“Radium Girl” painting watches in a factory

The Impossibilities of Life in the Mind of Someone Healthy

Nevada nuclear testing site

I’ve never wanted to examine cancer from the perspective of someone dying of it; that’s not been my experience, and I feel examining cancer in such a way would be a disservice to those who have died and to those who cared for them. I always wanted to examine cancer from the perspective of someone living with it: the patient, the survivor, the traumatized, the witness. I do it to make sense of it to myself in real-time and for anyone else who has to go through life via the lens of cancer.

Dear cancer, everything feels too small as a conclusion, probably because I don’t think I, or anyone, could ever articulate one. Cancer made me see and feel just how insignificant I am. It’s a major ego check to enter the present healthcare system and to know exactly when you would have survived until in past times. But cancer’s biography, the history of patients, the history of scientific discovery, of vaccines, of questioning ideas to come up with the new and invigorate the old—that’s precisely why I don’t feel insignificant. I know I am just a thread in the larger fabric of patient history, but I also know that I could be an unseen thread in a future cloth that blankets someone else in community and comfort.

“Service can take many forms, but for the person who is seriously ill, a primary possibility for service is storytelling as an act of witness. As storytellers writers like Broyard or Diamond do not tell people how to be sick; their testimony is rather that you can be sick and remain not just in love with yourself but in love with the humanity that shares sickness as its most fundamental commonality.”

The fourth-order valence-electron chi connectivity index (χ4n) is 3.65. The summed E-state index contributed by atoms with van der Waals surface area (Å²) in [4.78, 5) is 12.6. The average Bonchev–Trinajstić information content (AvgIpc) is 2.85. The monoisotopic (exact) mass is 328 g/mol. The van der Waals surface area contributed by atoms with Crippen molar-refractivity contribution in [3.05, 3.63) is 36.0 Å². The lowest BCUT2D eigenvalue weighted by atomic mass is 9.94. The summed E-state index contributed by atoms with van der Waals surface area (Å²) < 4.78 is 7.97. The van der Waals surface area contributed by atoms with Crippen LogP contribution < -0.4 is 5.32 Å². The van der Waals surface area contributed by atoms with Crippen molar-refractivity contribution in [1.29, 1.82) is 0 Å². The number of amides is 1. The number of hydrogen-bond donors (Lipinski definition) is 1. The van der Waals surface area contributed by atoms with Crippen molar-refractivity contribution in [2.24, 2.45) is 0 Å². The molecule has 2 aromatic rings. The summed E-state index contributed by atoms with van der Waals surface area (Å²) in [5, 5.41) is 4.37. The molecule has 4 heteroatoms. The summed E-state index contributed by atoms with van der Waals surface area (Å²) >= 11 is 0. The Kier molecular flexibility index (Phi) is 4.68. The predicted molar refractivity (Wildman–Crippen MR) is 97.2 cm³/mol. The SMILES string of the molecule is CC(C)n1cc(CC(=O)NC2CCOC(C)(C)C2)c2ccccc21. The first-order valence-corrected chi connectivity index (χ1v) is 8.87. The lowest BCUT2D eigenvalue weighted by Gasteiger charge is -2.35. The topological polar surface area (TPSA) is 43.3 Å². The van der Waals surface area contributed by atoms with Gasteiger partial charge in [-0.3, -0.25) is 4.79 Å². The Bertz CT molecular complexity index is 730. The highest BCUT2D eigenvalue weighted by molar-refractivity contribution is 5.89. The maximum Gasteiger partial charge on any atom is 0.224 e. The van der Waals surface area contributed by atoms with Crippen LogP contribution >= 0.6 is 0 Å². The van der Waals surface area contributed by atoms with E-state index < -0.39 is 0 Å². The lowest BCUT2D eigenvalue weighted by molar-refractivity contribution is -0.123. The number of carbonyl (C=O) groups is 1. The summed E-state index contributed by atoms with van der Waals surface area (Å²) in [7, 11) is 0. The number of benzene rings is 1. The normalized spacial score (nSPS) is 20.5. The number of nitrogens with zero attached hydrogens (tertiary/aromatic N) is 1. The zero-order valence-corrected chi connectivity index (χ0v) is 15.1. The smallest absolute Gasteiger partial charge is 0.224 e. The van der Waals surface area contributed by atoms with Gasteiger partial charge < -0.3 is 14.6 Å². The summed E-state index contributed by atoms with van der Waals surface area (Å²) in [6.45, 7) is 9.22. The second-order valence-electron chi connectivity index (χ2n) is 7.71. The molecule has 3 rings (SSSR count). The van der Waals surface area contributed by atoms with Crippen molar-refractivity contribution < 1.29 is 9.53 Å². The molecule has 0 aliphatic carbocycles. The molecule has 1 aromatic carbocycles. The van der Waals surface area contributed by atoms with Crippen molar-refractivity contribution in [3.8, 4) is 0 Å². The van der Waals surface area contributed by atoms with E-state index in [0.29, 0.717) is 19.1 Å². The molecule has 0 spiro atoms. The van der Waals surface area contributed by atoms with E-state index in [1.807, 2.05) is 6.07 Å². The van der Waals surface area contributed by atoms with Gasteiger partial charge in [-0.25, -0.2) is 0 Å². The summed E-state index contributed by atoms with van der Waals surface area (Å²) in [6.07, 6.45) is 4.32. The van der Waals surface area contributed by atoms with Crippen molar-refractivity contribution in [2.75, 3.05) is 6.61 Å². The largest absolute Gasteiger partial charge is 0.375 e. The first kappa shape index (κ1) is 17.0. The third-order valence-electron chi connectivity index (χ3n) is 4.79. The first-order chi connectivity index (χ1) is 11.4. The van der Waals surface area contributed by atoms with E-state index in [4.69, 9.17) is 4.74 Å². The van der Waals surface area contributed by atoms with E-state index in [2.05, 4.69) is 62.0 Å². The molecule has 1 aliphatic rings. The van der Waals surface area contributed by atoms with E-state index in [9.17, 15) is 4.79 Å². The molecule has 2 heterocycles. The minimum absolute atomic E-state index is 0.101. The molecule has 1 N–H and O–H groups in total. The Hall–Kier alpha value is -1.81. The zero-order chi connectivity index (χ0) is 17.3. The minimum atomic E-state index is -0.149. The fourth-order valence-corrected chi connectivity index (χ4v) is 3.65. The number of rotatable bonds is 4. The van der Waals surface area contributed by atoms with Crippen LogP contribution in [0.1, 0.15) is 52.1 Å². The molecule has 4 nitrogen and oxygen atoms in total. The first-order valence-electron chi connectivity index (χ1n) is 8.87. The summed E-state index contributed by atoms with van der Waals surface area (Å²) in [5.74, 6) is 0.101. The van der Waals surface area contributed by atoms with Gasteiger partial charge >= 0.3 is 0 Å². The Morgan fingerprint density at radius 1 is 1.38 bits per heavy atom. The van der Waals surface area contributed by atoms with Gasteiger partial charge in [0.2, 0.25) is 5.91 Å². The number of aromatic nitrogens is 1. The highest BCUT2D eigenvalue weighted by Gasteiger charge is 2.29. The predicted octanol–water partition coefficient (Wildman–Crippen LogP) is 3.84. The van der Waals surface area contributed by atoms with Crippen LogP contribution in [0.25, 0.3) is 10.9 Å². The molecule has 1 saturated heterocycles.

As of March 2024, my tumor remains stable and I’m grateful to every single source that enabled that to be my current reality. I think one of the most inspirational stories I’ve heard is that wolves have returned to the area around Chernobyl. At the time of the incident in 1987 the surrounding area was deemed potentially uninhabitable for hundreds of years by all manner of beings. These wolves provide a better narrative capstone than I can to the cyclical nature of health and disease.


  1. Alexievich, Svetlana. Voices from Chernobyl: The Oral History of a Nuclear Disaster. Dalkey Archive Press, 2005.
  2. Chernobyl. Created by Craig Mazin, HBO/Sky UK/Sister Pictures/The Mighty Mint/Word Games, 2019.
  3. Frank, Arthur W. The Wounded Storyteller: Body, Illness & Ethics. University of Chicago Press, 2013.
  4. Higginbotham, Adam. Midnight in Chernobyl: The Untold Story of the World’s Greatest Nuclear Disaster. Simon & Schuster, 2019.
  5. Mukherjee, Siddhartha. The Emperor of All Maladies: A Biography of Cancer. Scribner Book Company, 2011.
  6. Sagal, Peter and Chris Mazin, host. The Chernobyl Podcast. HBO, 2019,
  7. Solnit, Rebecca. Savage Dreams: A Journey into the Hidden Wars of the American West. University of California Press, 2014.